I promise it’s a coincidence that my two favorite new films from this goround share a director (Elia Kazan); it’s worth noting that I’ve never previously cared much for his work.

(A/A-)
01 Splendor in the Grass
02 Panic in the Streets
03 Darling
04 Vacation from Marriage *
05 The Scoundrel #
06 Love Me or Leave Me
07 The House on 92nd Street
08 The Dawn Patrol *
09 Room at the Top
10 Seven Days to Noon %/@
11 Tender Mercies
12 Underworld
13 Manhattan Melodrama
14 49th Parallel
15 One Way Passage *
16 The Big House *
17 Princess O’Rourke *
(B+/B)
18 Thelma & Louise
19 Woman of the Year
20 The Candidate @
21 Elmer Gantry
22 The Champ
23 The Country Girl
24 Marie-Louise #
25 Arise, My Love %
26 Here Comes Mr. Jordan
27 Designing Woman
28 The Bachelor & the Bobby-Soxer
29 A Star Is Born
30 The Bad and the Beautiful
31 Missing
32 Howards End
33 The Seventh Veil %/$
34 The Great McGinty
35 The Brave One
36 The Search *
(B-/C+)
37 Battleground
38 Breaking Away
39 Gosford Park
40 Dangerous Liaisons
41 the Lion in Winter
42 Little Women
43 Divorce Italian Style
44 A Room with a View
45 Father Goose
46 The Story of Louis Pasteur $
47 Good Will Hunting
48 On Golden Pond
49 The Stratton Story
50 Precious
51 How the West Was Won
52 A Man and a Woman
53 Boys Town
54 Becket
55 The Cider House Rules
56 Broken Lance
(C/C-)
57 The Hospital
58 The Human Comedy *
59 Witness
60 The Imitation Game
61 Interrupted Melody *
62 Moonstruck
63 The Defiant Ones
64 Places in the Heart
65 Pillow Talk
(D+/D/D-/F)
66 Julia
67 Midnight Express
68 Wilson $

Now for a note on availability, something that became a slight inconvenience with the Best Director project and became vastly more so here. In the ranking above I’ve noted which films are in some manner or another not easy to see in the United States. I define “easy to see” as being a film that is either widely available on the well-known streaming services (iTunes, Amazon, Youtube, Google Play, Netflix, VUDU) or at some point has been commercially released on a DVD that’s generally stocked by Netflix mail order, by Amazon or by libraries. If a disc is out of print and extremely difficult to come by, I wouldn’t qualify it as an option — that particular problem didn’t haunt me this time. (A few of the films above are only available in boxed sets, which I once would have pointed out, but those tend to be so inexpensive now that it isn’t really worth the designation.)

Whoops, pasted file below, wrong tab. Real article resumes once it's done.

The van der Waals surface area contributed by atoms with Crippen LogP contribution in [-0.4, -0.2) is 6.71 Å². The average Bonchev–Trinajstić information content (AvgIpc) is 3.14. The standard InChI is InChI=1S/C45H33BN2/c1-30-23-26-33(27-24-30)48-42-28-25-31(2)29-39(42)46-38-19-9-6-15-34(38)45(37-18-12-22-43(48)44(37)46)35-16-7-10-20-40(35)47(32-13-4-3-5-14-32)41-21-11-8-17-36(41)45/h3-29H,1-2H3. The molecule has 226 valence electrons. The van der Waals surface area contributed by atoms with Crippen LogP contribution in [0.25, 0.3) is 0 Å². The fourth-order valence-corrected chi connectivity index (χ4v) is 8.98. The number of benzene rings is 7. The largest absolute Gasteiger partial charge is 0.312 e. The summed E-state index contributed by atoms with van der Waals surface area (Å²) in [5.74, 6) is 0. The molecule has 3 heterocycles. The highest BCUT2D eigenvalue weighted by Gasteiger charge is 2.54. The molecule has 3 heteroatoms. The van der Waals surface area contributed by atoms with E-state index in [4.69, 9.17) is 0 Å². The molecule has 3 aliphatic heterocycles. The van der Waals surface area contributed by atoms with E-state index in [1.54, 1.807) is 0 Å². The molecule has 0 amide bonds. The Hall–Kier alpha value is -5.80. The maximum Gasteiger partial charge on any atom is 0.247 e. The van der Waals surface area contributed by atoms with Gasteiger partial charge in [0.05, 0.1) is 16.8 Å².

Instead, several of these Oscar-winning films can’t be found by traditional methods, a group overwhelmingly (indeed, entirely) included in those released prior to 1960. Interestingly, the exiled group of 15 only includes two color films (Interrupted Melody and Wilson). Happily, Warner’s Archive division has made several of them (noted with an asterisk above) available as on-demand DVDR titles; a few also exist as online rentals but there are some caveats. Warners’ digital platform is still far from perfect. They cycle available titles regularly. And some of those that they license to other sites like VUDU are compromised. I’m the oaf who rented Interrupted Melody for $5 only to find it was a Cinemascope film matted to HDTV-sized 1.78:1.